And sometimes, as teachers, you end up with a bad case of the imposter syndrome.  While most teachers talk about the absolute joy of teaching and enjoying the energy and interaction with students, a lot of us constantly wonder if we know what we’re doing.  There’s always someone who executes the pincha better.  Someone who has a larger fan following, better retreats or maybe just published a book.  But perhaps the imposter syndrome is more about ego.  Comparisons with others.  Judging others.  Judging yourself.

A month in Pune can be hard.  The asanas are the easy part.  Most practitioners committed to dropping everything and coming here know what they are doing.  But sometimes as you go and grab a bolster you catch a glimpse of someone effortlessly holding an asana that has you break into a cold sweat (yes this happens).  Or someone else doing an asana that you don’t dream of (yet) and believe you never will.  This is the real test.  Do you allow yourself to get distracted and demotivated?  Or do you go back to your practice with unbroken focus?  I usually get distracted, and then my discipline kicks in and I continue.

And what about biting off more than you can chew.  Sometimes as practitioners we demand asanas from ourselves.  We contort and stretch and moan our way to what we think is the asana but might just end up in an injury.  Frequently we see students who are in a hurry to reach what they consider the pinnacle of practice.  They practice 2-3 times a day, drastically change their diets, start to devour books by advanced teachers and learn asanas by these teachers on YouTube.  I always tell my students that if you don’t have your addition down pat, calculus is just going to confuse you.  So if you haven’t given enough years to the basic asanas, advanced poses and teachers will be detrimental to your practice.  Pace means a lot.

These ideas are going to run around in my mind during the rest of my stay here.  But it will be interesting to see how they shape my yoga.

And meanwhile in Bangalore….

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The Pune Diaries – Day 2

August 2, 2018

While registering for classes yesterday I had specially asked to be in one of Gulnaz’s classes.  I was unable to attend class with her last year.  But during my first year here, her classes were the highlight of my schedule.  She’s energetic, spry, proficient, kind, shrill, entertaining and an overall awesome person.  And I’m glad that I started my month at RIMYI with one of her classes.

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We finally rolled out of the Halasana and lay there for some time, recuperating.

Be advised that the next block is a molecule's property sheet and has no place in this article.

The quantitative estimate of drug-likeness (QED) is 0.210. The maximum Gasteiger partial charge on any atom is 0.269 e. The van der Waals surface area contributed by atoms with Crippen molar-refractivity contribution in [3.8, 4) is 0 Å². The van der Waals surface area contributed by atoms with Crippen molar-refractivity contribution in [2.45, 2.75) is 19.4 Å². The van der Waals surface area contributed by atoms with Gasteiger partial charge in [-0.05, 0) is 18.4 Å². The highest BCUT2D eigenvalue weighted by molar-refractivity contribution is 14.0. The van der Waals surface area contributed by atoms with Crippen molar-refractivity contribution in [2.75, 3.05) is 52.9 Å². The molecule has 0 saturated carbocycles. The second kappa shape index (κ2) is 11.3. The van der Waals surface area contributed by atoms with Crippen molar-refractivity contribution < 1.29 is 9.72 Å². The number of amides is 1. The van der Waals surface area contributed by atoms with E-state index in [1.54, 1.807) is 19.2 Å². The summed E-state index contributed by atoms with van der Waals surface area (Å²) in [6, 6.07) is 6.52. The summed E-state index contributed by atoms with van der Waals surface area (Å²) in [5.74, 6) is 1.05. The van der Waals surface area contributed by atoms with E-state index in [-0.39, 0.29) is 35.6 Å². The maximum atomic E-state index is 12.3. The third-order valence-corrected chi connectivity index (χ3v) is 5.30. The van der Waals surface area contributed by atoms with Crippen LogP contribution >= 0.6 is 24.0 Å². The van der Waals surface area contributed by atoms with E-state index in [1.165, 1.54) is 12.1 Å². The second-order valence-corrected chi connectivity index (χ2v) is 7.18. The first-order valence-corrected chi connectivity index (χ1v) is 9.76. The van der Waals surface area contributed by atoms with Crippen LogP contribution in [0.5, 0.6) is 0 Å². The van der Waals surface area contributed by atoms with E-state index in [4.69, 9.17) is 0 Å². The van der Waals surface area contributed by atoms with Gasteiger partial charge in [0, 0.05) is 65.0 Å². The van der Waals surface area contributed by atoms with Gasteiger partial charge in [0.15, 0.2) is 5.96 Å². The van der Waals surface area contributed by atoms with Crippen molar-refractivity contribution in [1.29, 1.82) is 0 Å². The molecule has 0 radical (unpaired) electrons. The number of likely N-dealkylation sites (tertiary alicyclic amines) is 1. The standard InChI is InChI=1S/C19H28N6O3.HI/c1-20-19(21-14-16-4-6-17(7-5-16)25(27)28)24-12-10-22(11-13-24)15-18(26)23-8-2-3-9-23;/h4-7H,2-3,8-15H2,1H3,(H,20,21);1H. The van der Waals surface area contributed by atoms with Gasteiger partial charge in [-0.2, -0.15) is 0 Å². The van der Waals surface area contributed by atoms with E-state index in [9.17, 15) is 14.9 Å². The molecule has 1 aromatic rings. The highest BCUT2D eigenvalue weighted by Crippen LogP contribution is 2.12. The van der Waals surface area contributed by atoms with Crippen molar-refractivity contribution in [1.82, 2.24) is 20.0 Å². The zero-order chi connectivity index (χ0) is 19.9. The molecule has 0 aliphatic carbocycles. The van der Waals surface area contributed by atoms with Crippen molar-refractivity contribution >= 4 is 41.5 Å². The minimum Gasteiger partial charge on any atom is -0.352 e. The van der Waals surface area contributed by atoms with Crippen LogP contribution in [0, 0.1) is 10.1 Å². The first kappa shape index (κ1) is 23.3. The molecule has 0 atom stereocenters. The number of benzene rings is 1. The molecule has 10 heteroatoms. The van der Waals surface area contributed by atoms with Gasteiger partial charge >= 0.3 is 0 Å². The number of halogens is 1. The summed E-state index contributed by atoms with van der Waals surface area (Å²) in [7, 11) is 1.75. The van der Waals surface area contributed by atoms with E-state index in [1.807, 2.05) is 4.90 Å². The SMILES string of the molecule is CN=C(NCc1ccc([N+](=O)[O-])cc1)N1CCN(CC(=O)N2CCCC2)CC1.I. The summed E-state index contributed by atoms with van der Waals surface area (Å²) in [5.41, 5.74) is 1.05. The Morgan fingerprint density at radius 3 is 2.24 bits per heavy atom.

It had been a pretty challenging class.  We worked on shoulder opening and rotation.  We went through Trikonasana, Virbhadrasana, Parsvakonasana, Ardhachandrasana.

And finally the Sirsasana, Sarvangasana and Halasana cycle (where I got screamed at for using a blanket where none was required).

So when we were asked to roll our mats out again, all of us breathed a sigh of relief and sat down.

‘Urdhvahastasana!’  We lifted our arms up.

Gulnaz looked at us with a slight smile playing on her lips and told us to stand up and do the Urdhvahastasana.  A couple of us groaned as we stood up.

‘From here go into the Sarvangasana.’

She was expecting my puzzled look and with a twinkle in her eye said, ‘Yes!  From here go into Sarvangasana.’  And went on to show us. From a standing position she rolled back into the Sarvangasana and then rolled forward into standing Urdhvahastasana.  Watching a teacher demonstrate some things makes them easier, but 10 reps of this move had most of us breathless.  I was glad to sit down and let other people have a go at it.

Until Gulnaz walked by again and said, “Chal chal, aise kya baithi hai?!  Phir se kar.  Do another 10!”

I love it when a teacher gets so involved in a class that their energy seems to touch every single student in the class.  A student ceases to be just another body to be taught to move.  Instead, the student becomes another soul to guide and mold.  That’s when a class actually has an impact on you.  Beyond being able to transition from Urdhvahastasana to Sarvangasana and back again.

I have great memories of Gulnaz from the first time I took a class with her.  I recounted it here: https://yogawithpragya.wordpress.com/2016/09/02/a-yogi-in-pune-day-2/

 

 

 

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The Pune Diaries – Day 1

August 1, 2018


I got in really late to Pune last night and after some dinner could hardly keep my eyes open.  I drifted into a deep long sleep….

…and woke up this morning to head to the institute for registration.  This year I have a mixed bag of teachers and most of my classes are in the morning.  Practice times remain the same, as always.

As I was telling some other students who registered along with me, the month in Pune always has a lot to teach you.  The learning curve is steep and you learn more than you can sometimes process.

I’m still not done with the registration formalities.  I have to submit a letter from my landlord, some kind of identity proof and the duly filled out registration form.  However, in the true RIMYI spirit of ‘practice first and everything else will follow’, I’ll go for the evening self-practice.  As Pandu told me this morning, ‘Aap shuru to karo.  You’re a known face here.’

“Ok sir, theek hai.”